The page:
Saturday, October 27, 2007

Is [insert_OS_here] ready for the desktop

What a daft question. Yet I've heard it repeated so many times that I almost get tempted to answer it.

Who's desktop, that is my counter question. Of course it utterly depends on what you want to use your desktop for, and more than that, HOW you want to employ your desktop. For some people no computer will be able to replace what they do on a drafting board, with an air brush, by means of filters and lenses, or using their lathe or whatever else. Those are probably the real artists.

The rest of us content ourselves with playing at it using whatever software we can find that best meets our needs. I loudly proclaim that don't have a single MS Windows file anywhere on my computers, but I secretly reserve the right to open a remote desktop onto my wife's PC from time to time and there run my favorite home floor planning program. (I have yet to find a floor planning/home design program which runs on anything other than MS Windows). By which I mean that each operating system has got some gaps and some areas where it excels.

I run Nevada on my work laptop, because it is the only operating system that is ready for the desktop. Qualifier: When at a customer's site I often need to be able to run core dumps, crash dumps, and explorers though analysis tools, jumpstart servers, and perform a few other miscellaneous tasks which are much harder to do on any other operating system.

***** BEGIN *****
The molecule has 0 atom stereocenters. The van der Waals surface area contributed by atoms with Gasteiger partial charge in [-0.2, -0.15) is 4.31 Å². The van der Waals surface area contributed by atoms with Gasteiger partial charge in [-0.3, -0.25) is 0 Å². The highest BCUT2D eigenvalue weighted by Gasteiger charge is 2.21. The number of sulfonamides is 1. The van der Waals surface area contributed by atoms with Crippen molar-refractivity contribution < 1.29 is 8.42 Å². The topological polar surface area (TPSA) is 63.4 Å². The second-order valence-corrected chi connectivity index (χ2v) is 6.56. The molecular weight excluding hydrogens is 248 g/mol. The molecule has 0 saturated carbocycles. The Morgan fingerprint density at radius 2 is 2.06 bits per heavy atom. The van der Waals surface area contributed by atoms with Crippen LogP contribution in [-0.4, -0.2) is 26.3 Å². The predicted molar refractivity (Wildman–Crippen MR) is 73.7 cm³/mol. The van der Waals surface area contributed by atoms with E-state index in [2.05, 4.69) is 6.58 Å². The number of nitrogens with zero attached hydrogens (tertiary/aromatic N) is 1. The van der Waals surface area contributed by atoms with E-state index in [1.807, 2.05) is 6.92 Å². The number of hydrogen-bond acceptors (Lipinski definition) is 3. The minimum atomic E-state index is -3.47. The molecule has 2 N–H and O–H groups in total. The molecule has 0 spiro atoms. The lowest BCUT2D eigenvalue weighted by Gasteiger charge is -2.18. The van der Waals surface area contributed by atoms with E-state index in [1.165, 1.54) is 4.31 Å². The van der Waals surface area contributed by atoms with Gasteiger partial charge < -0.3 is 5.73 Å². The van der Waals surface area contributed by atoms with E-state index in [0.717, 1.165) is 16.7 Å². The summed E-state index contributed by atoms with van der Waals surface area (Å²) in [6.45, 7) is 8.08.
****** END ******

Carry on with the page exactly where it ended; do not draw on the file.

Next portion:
On the other hand Linux is the only operating system that I can qualify as desktop ready when it comes to my normal desktop PC. On this particular system I try out new programs, fiddle with kernel options, play with hardware bits, do some (amateurish) video and photo editing, etc. I'm sure I could do most of that on [Open]Solaris or even Windows, but I'm not that masochistic. Linux just makes it easy for the enthusiast to get under the bonnet of the OS and scratch around. After a discussion with a colleague a few days ago I must say that this is not always a benefit (Linux by its very nature makes it difficult to support in a mission critical environment)

But the point I am trying to make is that you need to decide what you want to do, and how you want to go about doing it. Then next you need to consider whether there are any trade offs. Can you live with your Linux system not supporting your webcam, can you live with the limited selection of software applications available under Solaris, or can you accept Windows' inherent security and stability issues.

So next time you're tempted to ask whether your operating system is "ready for the desktop", please do qualify the question with what you use your "desktop" for.